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Spain | Social Security contributions, wages of public sector employees and income pact

Published on Tuesday, October 18, 2022

Spain | Social Security contributions, wages of public sector employees and income pact

The national budget includes the planned revaluation of pensions in line with the CPI and the agreed increase in the wages of public sector employees. The implications of these two measures go beyond their impact on public sector expenditure, as they may also affect the income pact.

Key points

  • Key points:
  • The revenues and expenditures envisioned in the national budget reflect the government’s priorities, which are in turn based on its growth projections. However, some of the items contained in the national budget present hidden implications.
  • Pensions will grow by 8.5% in 2023, to offset the loss of purchasing power due to average CPI growth during 2022. However, CPI inflation in 2022 will be much higher than the growth of the GDP deflator, with the difference being down to rising import prices.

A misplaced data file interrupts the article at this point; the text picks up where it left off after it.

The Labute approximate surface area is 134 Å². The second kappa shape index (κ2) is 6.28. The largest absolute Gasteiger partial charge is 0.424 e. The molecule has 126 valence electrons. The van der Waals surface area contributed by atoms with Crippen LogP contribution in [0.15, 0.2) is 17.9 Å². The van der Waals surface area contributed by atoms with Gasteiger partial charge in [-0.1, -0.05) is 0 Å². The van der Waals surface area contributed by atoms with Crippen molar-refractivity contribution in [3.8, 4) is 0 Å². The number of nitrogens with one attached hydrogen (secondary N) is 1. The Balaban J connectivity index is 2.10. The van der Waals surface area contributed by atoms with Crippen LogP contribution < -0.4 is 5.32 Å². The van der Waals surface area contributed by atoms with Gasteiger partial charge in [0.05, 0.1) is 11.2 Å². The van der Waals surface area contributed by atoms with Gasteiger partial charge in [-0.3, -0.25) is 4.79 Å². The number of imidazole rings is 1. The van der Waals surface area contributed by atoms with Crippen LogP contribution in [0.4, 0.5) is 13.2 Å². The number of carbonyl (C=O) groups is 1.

• Companies unable to pass the higher costs on to prices, given the decline in their production margins, may have no other choice than to throttle their business output, stop recruiting, or proceed with smaller wage increases, thus negatively impacting aggregate labor income.
  • As for the recently agreed wage increase for public sector employees, the 3.5% increase in 2022 (3.5% in 2023 and 2.5% in 2024) – in line with GDP deflator growth – is in principle a good yardstick for the private sector in order to avoid the dreaded second-round effects.
  • The increase in Social Security contributions and the tax wedge, coupled with the reduction in working hours in the public sector, are creating inflationary pressures that threaten the balanced growth of the Spanish economy.

Documents to download

  • Press article (PDF)

    Jose_E_Bosca_Rafael_Domenech_Javier_Ferri_Cotizaciones_sociales_salarios_publicos_y_pacto_de_rentas_Vozpopuli_WB.pdf Spanish October 18, 2022

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